Watch: Danniella Westbrook shares hospital trip on Instagram
Danniella Westbrook has thanked the NHS after being rushed to hospital with a high fever and Strep A.
The 49-year-old actor caused concern among her fans after posting Instagram stories from her hospital bed on Thursday evening.
Giving a health updated on Friday morning, Westbrook told those worried she had been diagnosed with Strep A. She was also dealing with septics and a high temperature of 39.8 (103).
Alongside a selfie, she wrote: "[Whipps] cross just saved my life and I am forever grateful. If you have this flu bug and tight chest ring an ambulance. I was hours away from a cardiac arrest my chest was so tight. Now I need complete bed rest for a few days."
She later added on an Instagram story that she 'would have had a heart attack had she left it to the morning'.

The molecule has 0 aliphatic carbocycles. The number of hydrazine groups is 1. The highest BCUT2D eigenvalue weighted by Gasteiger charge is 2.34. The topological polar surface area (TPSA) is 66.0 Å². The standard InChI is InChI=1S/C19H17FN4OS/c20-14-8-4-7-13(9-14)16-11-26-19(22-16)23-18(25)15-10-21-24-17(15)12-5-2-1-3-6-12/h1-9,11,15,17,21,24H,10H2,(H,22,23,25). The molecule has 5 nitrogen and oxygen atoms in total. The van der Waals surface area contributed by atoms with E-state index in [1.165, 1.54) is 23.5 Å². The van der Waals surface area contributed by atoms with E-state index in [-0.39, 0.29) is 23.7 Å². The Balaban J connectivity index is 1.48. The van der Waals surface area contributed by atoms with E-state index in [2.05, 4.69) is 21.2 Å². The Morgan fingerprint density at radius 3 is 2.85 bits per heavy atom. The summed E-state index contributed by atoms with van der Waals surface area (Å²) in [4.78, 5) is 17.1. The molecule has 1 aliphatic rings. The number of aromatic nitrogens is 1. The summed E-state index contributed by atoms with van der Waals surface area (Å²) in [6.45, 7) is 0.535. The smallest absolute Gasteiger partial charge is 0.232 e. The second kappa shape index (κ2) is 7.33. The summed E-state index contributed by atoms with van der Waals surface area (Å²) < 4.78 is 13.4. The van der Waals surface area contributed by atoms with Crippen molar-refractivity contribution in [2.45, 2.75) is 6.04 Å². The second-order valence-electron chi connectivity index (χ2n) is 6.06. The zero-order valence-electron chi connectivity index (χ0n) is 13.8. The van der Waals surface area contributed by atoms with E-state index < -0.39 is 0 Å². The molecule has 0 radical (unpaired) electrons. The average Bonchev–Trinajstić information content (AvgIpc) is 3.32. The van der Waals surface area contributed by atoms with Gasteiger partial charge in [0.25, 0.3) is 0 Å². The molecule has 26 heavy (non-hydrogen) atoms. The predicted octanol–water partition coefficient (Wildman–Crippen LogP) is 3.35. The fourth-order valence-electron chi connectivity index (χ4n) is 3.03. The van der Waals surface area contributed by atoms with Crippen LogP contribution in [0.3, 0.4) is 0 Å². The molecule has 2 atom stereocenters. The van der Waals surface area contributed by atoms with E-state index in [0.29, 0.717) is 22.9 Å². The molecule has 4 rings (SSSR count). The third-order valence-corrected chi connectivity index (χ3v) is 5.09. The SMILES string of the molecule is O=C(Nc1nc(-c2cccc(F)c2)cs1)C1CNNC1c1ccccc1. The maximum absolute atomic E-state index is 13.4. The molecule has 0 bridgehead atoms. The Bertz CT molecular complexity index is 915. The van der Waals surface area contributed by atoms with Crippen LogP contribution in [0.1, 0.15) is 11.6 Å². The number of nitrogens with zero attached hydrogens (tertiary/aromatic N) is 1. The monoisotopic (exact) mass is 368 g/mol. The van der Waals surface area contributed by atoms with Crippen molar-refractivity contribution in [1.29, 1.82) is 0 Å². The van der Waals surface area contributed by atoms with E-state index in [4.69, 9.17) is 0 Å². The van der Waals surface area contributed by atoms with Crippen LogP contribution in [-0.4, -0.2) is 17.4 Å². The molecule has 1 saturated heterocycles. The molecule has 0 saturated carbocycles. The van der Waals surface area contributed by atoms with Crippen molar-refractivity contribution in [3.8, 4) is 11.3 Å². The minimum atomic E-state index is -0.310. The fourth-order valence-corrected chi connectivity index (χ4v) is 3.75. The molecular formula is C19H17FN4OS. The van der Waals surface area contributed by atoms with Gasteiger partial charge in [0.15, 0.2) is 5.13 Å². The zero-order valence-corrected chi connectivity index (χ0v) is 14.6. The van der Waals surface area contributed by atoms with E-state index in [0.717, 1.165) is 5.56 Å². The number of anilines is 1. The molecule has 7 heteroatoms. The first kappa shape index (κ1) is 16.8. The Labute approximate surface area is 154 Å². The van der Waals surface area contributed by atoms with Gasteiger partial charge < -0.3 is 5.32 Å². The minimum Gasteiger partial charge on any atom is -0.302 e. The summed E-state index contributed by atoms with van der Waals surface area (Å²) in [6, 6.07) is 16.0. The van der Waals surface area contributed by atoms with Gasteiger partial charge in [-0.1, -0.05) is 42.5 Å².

Strep A has seen a sharp rise in recent weeks within the UK, with parents in particular being urged to be careful should their children come down with symptoms.
Officially titled Group A streptococcus (GAS) - Strep A is a type of bacterium found in the throat and on the skin.
It can cause a range of different illnesses of the nose, throat and lungs, and can be spread through coughs, sneezes and skin-to-skin contact.
It can largely be treated with penicillin and without need to worry.
Symptoms for Strep A include pain when swallowing, fever, swollen tonsils with white patches, swollen neck glands, a high temperature or a skin rash.
However, it can also develop into IGAS – invasive Group A streptococcus – a more severe form of infection which will require faster and in some cases emergency attention.
The most severe forms of invasive GAS disease are Streptococcal Toxic Shock Syndrome — symptoms of which include high fever, low blood pressure, scarlet fever, kidney or liver damage and vomiting and diarrhoea.
Parents have been advised to be on the lookout for symptoms in their children, including a "sandpaper-type rash", loss of appetite, drowsiness and a sore throat that doesn't ease with painkillers.
Watch: What is Strep A infection?